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Microsoft Reorganizes Platforms & Services Division; Kevin Johnson is Out

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Microsoft has announced the reorganization of its Platforms and Services Division (PSD). The department will split into two new divisions: Windows/Windows Live and Online Services. Kevin Johnson, PSD President, is leaving Microsoft to head up Juniper Networks.

Senior vice presidents Steven Sinofsky, Jon DeVaan and Bill Veghte will report directly to CEO Steve Ballmer to lead Windows/Windows Live.

The Online Services Division will be headed by a newly created senior lead position for which an executive search will be conducted among external and internal candidates. For the duration, Senior Vice President Satya Nadella will continue to lead Microsoft's search, MSN and ad platform engineering efforts.

In a memo to Microsoft employees, CEO Steve Ballmer addressed goals for many of Microsoft's products and services. Here's what he had to say about search:

Google: We continue to compete with Google on two fronts—in the enterprise, where we lead; and in search, where we trail. In search, our technology has come a long way in a very short time and it's an area where we'll continue to invest to be a market leader. Why? Because search is the key to unlocking the enormous market opportunities in advertising, and it is an area that is ripe for innovation. In the coming years, we'll make progress against Google in search first by upping the ante in R&D through organic innovation and strategic acquisitions. Second, we will out-innovate Google in key areas—we're already seeing this in our maps and news search. Third, we are going to reinvent the search category through user experience and business model innovation. We'll introduce new approaches that move beyond a white page with 10 blue links to provide customers with a customized view of their world. This is a long-term battle for our company—and it's one we'll continue to fight with persistence and tenacity.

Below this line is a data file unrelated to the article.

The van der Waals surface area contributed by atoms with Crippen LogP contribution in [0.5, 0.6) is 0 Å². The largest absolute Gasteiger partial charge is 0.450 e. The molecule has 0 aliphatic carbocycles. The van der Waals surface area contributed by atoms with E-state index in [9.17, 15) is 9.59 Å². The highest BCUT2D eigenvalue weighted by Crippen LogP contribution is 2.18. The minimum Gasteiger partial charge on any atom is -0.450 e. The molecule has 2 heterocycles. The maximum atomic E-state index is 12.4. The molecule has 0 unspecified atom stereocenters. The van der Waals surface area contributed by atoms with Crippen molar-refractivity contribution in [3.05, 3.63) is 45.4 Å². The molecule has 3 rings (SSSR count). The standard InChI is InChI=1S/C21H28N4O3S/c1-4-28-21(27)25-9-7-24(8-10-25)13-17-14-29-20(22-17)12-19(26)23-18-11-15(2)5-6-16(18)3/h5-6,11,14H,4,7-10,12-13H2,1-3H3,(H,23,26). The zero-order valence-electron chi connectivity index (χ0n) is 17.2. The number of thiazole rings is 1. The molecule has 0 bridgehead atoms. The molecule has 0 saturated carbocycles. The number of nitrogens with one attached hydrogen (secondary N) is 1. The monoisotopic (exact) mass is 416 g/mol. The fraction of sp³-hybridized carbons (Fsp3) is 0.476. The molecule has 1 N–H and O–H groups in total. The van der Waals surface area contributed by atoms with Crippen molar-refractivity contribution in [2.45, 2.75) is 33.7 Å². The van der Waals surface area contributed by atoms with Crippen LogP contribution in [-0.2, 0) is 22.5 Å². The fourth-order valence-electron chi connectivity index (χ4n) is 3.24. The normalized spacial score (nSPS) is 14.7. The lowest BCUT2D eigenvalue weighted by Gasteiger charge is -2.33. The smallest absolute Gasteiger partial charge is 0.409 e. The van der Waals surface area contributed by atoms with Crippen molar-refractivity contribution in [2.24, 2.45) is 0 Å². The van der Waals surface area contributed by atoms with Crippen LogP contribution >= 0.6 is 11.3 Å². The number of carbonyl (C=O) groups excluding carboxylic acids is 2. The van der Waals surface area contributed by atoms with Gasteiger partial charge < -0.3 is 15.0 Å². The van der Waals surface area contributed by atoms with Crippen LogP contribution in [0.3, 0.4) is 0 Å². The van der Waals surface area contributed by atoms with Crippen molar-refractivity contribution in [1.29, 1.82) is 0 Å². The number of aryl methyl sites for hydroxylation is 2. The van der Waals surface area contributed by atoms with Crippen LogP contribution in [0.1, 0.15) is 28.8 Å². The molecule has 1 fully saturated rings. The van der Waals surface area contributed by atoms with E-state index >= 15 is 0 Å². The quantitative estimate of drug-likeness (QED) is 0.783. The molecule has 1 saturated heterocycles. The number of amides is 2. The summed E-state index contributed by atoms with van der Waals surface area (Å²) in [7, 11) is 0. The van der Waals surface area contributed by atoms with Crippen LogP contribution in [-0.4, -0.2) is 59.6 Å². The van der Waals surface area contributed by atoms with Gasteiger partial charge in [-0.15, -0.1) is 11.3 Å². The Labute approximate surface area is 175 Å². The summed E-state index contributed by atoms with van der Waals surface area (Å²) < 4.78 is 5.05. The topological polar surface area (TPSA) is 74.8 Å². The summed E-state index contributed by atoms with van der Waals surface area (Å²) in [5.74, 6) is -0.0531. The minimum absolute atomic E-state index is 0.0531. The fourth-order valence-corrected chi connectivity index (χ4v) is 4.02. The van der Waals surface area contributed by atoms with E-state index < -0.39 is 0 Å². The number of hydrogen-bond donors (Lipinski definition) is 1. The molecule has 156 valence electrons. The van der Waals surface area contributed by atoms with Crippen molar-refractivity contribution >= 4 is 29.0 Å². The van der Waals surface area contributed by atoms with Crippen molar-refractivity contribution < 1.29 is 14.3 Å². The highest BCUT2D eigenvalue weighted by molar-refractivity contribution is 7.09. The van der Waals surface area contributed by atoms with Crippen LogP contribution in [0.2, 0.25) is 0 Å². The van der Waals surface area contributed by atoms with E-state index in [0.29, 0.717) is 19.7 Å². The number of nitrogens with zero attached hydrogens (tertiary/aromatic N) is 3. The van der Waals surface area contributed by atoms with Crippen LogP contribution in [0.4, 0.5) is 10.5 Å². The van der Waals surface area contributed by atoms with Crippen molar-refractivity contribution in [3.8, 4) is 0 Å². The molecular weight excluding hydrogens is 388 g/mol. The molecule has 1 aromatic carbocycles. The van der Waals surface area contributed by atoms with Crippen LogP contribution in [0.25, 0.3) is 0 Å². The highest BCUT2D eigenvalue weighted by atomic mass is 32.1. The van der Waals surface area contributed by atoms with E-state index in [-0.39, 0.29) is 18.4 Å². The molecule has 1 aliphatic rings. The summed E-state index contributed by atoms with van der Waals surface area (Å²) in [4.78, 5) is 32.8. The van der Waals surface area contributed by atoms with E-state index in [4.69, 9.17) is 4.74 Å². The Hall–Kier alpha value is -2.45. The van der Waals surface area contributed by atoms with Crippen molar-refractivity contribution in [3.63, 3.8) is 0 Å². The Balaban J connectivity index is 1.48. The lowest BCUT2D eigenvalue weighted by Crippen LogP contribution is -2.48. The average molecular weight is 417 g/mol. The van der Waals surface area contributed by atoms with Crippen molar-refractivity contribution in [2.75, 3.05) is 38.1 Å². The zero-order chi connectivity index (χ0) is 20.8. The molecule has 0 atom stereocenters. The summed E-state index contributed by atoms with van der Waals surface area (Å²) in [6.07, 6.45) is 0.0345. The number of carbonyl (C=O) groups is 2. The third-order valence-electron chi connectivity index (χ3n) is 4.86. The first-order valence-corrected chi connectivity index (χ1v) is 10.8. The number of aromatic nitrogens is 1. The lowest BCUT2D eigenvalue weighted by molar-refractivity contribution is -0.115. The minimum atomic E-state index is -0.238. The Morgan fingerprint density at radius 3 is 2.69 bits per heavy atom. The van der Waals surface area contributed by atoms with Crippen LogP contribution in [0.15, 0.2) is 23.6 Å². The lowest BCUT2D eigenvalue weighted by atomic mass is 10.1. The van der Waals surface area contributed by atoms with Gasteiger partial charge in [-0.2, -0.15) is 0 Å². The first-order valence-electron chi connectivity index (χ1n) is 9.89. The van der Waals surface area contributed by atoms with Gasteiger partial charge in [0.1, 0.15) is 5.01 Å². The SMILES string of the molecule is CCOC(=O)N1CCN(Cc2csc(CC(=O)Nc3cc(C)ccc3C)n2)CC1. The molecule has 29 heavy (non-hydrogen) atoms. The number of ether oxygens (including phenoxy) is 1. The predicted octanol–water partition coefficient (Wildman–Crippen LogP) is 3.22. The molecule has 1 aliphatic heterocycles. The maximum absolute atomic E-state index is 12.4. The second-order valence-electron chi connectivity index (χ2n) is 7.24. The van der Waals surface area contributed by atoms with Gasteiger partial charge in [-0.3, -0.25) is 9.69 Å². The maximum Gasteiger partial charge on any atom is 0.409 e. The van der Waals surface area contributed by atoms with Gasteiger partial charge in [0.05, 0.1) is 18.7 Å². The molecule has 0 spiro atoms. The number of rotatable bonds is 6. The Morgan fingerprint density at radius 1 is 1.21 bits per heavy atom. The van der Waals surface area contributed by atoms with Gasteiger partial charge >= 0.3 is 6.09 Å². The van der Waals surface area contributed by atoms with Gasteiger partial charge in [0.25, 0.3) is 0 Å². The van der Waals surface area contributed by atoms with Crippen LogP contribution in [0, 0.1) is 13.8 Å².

Yahoo: Related to Google and our search strategy are the discussions we had with Yahoo. I want to emphasize the point I've been making all along—Yahoo was a tactic, not a strategy. We want to accelerate our share of search queries and create a bigger pool of advertisers, and Yahoo would have helped us get there faster. But we will get there with or without Yahoo. We have the right people, we've made incredible progress in our technology, and we'll continue to make smart investments that will enable us to build an industry-leading business.

What do you think about Microsoft's reorganization? Will Kevin Johnson's departure hurt them? Leave your thoughts in the comments.

Related Reading:
Microsoft Adds Record Number of Employees, Rules Out Acquisitions
Microsoft to Build Search Technology Center in Europe
Microsoft to Work on Live Search Reputation


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